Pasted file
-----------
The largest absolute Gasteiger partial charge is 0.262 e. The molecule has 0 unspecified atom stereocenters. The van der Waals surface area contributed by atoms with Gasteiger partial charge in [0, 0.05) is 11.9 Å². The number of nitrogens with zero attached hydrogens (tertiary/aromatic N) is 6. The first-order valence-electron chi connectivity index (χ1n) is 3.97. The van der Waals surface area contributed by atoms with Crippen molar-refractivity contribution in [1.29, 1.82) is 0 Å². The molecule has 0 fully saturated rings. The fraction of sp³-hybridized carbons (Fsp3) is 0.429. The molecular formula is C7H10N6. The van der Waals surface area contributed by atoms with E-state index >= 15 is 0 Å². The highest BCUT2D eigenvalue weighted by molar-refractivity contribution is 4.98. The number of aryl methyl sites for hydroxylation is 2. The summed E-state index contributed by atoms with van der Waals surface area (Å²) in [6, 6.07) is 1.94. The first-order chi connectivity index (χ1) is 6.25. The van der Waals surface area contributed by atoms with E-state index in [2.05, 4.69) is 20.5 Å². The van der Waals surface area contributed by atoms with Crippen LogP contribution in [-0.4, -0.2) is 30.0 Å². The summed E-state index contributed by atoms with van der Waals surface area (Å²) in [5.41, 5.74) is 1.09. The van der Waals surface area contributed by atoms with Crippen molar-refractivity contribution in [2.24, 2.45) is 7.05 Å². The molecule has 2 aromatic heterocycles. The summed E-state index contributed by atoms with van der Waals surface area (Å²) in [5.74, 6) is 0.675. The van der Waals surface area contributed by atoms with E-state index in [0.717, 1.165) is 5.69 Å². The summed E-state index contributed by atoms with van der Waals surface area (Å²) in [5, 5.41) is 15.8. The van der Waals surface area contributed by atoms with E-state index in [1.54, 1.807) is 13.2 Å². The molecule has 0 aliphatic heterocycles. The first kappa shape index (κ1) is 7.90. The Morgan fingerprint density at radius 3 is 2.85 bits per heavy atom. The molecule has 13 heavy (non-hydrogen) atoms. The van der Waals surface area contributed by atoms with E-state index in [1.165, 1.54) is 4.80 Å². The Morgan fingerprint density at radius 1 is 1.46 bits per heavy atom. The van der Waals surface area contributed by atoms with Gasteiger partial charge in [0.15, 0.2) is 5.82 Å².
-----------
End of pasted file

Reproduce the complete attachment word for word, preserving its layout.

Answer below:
The largest absolute Gasteiger partial charge is 0.262 e. The molecule has 0 unspecified atom stereocenters. The van der Waals surface area contributed by atoms with Gasteiger partial charge in [0, 0.05) is 11.9 Å². The number of nitrogens with zero attached hydrogens (tertiary/aromatic N) is 6. The first-order valence-electron chi connectivity index (χ1n) is 3.97. The van der Waals surface area contributed by atoms with Crippen molar-refractivity contribution in [1.29, 1.82) is 0 Å². The molecule has 0 fully saturated rings. The fraction of sp³-hybridized carbons (Fsp3) is 0.429. The molecular formula is C7H10N6. The van der Waals surface area contributed by atoms with E-state index >= 15 is 0 Å². The highest BCUT2D eigenvalue weighted by molar-refractivity contribution is 4.98. The number of aryl methyl sites for hydroxylation is 2. The summed E-state index contributed by atoms with van der Waals surface area (Å²) in [6, 6.07) is 1.94. The first-order chi connectivity index (χ1) is 6.25. The van der Waals surface area contributed by atoms with E-state index in [2.05, 4.69) is 20.5 Å². The van der Waals surface area contributed by atoms with Crippen LogP contribution in [-0.4, -0.2) is 30.0 Å². The summed E-state index contributed by atoms with van der Waals surface area (Å²) in [5.41, 5.74) is 1.09. The van der Waals surface area contributed by atoms with Crippen molar-refractivity contribution in [2.24, 2.45) is 7.05 Å². The molecule has 2 aromatic heterocycles. The summed E-state index contributed by atoms with van der Waals surface area (Å²) in [5.74, 6) is 0.675. The van der Waals surface area contributed by atoms with E-state index in [0.717, 1.165) is 5.69 Å². The summed E-state index contributed by atoms with van der Waals surface area (Å²) in [5, 5.41) is 15.8. The van der Waals surface area contributed by atoms with E-state index in [1.54, 1.807) is 13.2 Å². The molecule has 0 aliphatic heterocycles. The first kappa shape index (κ1) is 7.90. The Morgan fingerprint density at radius 3 is 2.85 bits per heavy atom. The molecule has 13 heavy (non-hydrogen) atoms. The van der Waals surface area contributed by atoms with E-state index in [1.165, 1.54) is 4.80 Å². The Morgan fingerprint density at radius 1 is 1.46 bits per heavy atom. The van der Waals surface area contributed by atoms with Gasteiger partial charge in [0.15, 0.2) is 5.82 Å².